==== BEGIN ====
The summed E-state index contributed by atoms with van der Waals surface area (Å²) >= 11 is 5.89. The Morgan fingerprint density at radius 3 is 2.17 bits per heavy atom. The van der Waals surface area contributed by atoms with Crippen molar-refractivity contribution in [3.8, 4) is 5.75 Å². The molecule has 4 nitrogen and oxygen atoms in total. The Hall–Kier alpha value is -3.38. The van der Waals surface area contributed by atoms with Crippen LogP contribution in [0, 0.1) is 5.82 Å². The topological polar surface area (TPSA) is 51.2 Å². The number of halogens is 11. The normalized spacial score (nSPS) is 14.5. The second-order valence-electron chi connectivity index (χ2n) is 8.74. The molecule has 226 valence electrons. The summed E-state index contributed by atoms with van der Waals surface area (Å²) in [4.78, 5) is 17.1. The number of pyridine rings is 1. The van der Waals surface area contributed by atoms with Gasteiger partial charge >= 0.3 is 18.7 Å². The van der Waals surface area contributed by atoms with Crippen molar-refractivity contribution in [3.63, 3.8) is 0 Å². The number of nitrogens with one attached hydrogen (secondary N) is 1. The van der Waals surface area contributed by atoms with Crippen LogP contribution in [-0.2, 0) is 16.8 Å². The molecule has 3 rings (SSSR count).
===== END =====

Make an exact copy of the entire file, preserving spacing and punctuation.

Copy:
The summed E-state index contributed by atoms with van der Waals surface area (Å²) >= 11 is 5.89. The Morgan fingerprint density at radius 3 is 2.17 bits per heavy atom. The van der Waals surface area contributed by atoms with Crippen molar-refractivity contribution in [3.8, 4) is 5.75 Å². The molecule has 4 nitrogen and oxygen atoms in total. The Hall–Kier alpha value is -3.38. The van der Waals surface area contributed by atoms with Crippen LogP contribution in [0, 0.1) is 5.82 Å². The topological polar surface area (TPSA) is 51.2 Å². The number of halogens is 11. The normalized spacial score (nSPS) is 14.5. The second-order valence-electron chi connectivity index (χ2n) is 8.74. The molecule has 226 valence electrons. The summed E-state index contributed by atoms with van der Waals surface area (Å²) in [4.78, 5) is 17.1. The number of pyridine rings is 1. The van der Waals surface area contributed by atoms with Gasteiger partial charge >= 0.3 is 18.7 Å². The van der Waals surface area contributed by atoms with Crippen molar-refractivity contribution in [3.63, 3.8) is 0 Å². The number of nitrogens with one attached hydrogen (secondary N) is 1. The van der Waals surface area contributed by atoms with Crippen LogP contribution in [-0.2, 0) is 16.8 Å². The molecule has 3 rings (SSSR count).